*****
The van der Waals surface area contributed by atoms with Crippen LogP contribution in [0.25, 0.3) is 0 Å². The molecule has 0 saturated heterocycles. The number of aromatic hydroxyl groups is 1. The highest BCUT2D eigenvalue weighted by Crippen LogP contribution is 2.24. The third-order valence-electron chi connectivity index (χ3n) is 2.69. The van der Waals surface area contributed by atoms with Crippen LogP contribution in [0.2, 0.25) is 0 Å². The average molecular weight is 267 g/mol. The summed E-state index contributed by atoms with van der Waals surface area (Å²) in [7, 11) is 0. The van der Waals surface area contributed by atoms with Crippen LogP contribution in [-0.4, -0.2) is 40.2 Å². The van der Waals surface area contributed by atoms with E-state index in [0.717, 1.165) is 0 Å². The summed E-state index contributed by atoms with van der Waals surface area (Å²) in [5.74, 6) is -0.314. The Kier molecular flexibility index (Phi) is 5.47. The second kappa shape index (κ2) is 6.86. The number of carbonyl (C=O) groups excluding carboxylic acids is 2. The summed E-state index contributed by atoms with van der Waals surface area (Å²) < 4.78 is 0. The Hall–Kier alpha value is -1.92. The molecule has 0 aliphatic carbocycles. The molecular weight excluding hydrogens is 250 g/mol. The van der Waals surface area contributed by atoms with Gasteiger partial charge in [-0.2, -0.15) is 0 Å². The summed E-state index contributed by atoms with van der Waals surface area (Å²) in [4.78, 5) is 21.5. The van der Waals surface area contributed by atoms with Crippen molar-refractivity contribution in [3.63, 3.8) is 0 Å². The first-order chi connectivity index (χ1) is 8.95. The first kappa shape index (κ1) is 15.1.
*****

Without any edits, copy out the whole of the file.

The van der Waals surface area contributed by atoms with Crippen LogP contribution in [0.25, 0.3) is 0 Å². The molecule has 0 saturated heterocycles. The number of aromatic hydroxyl groups is 1. The highest BCUT2D eigenvalue weighted by Crippen LogP contribution is 2.24. The third-order valence-electron chi connectivity index (χ3n) is 2.69. The van der Waals surface area contributed by atoms with Crippen LogP contribution in [0.2, 0.25) is 0 Å². The average molecular weight is 267 g/mol. The summed E-state index contributed by atoms with van der Waals surface area (Å²) in [7, 11) is 0. The van der Waals surface area contributed by atoms with Crippen LogP contribution in [-0.4, -0.2) is 40.2 Å². The van der Waals surface area contributed by atoms with E-state index in [0.717, 1.165) is 0 Å². The summed E-state index contributed by atoms with van der Waals surface area (Å²) in [5.74, 6) is -0.314. The Kier molecular flexibility index (Phi) is 5.47. The second kappa shape index (κ2) is 6.86. The number of carbonyl (C=O) groups excluding carboxylic acids is 2. The summed E-state index contributed by atoms with van der Waals surface area (Å²) < 4.78 is 0. The Hall–Kier alpha value is -1.92. The molecule has 0 aliphatic carbocycles. The molecular weight excluding hydrogens is 250 g/mol. The van der Waals surface area contributed by atoms with Gasteiger partial charge in [-0.2, -0.15) is 0 Å². The summed E-state index contributed by atoms with van der Waals surface area (Å²) in [4.78, 5) is 21.5. The van der Waals surface area contributed by atoms with Crippen molar-refractivity contribution in [3.63, 3.8) is 0 Å². The first-order chi connectivity index (χ1) is 8.95. The first kappa shape index (κ1) is 15.1.